While office-building in Northern Ireland has ground to a halt in the downturn, the pace of construction in London is sustaining hundreds of jobs in the province, a report claims.
Business advisors PwC said booming office developments in the UK capital, which has managed to withstand the ravages of recession, were delivering a £9m annual dividend and sustaining 230 jobs a year in Northern Ireland.
Other UK regions are also benefiting from London's continued economic pre-eminence, with the south east of England's economy coining it the most – 6,600 jobs a year and £280m gross value added.
PwC prepared the report for the business group London First, finding that for every £100m spent on office development in the capital, £54m goes to regions outside London.
The advisers were allowed access to confidential information on expenditure which was held by a sample of nine developers.
Kevin MacAllister, PwC Northern Ireland partner and private sector leader, said: "There has been anecdotal evidence of Northern Ireland construction companies working first on the Olympics and subsequently on London's office development programme.
"This report now places a value on the work in terms of cash and jobs and underlines the sheer scale of London's development and construction market.
"There are clearly real opportunities for local firms – particularly in some of the specialist trades like cladding and specialist mechanical supplies where over three-quarters of that spend still goes outside the UK.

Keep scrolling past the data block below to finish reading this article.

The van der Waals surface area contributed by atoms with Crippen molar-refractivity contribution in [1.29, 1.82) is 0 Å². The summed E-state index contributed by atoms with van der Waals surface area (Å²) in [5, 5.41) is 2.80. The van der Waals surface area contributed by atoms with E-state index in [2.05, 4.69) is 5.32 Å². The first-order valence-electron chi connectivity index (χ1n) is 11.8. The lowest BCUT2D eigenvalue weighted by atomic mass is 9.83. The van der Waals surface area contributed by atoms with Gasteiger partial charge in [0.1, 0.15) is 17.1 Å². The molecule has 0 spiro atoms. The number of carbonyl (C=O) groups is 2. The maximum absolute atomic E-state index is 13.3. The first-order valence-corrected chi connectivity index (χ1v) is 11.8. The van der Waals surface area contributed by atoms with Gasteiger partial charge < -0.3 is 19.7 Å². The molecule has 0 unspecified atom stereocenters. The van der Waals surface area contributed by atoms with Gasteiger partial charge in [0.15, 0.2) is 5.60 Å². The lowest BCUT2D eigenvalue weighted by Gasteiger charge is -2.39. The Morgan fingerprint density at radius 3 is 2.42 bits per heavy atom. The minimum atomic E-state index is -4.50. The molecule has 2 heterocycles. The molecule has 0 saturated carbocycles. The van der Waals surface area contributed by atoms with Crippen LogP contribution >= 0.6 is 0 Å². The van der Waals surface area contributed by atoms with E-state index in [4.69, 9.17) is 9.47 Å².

"Overall, this serves to show how UK regions like Northern Ireland can share in the prosperity of the buoyant London office market."
The report said that while construction supported 12,200 in the capital every year, 22,400 were supported elsewhere in the United Kingdom.
Co Down cladding company Spanwall, which worked on the facade of Titanic Belfast, has worked on several London construction contracts, including an office block at 61 to 75 Alie Street and flats at Canada Water A4.
The 38 central London office developments which are covered by the study take up 6.7million sq ft and are equivalent to less than 10% of total London development.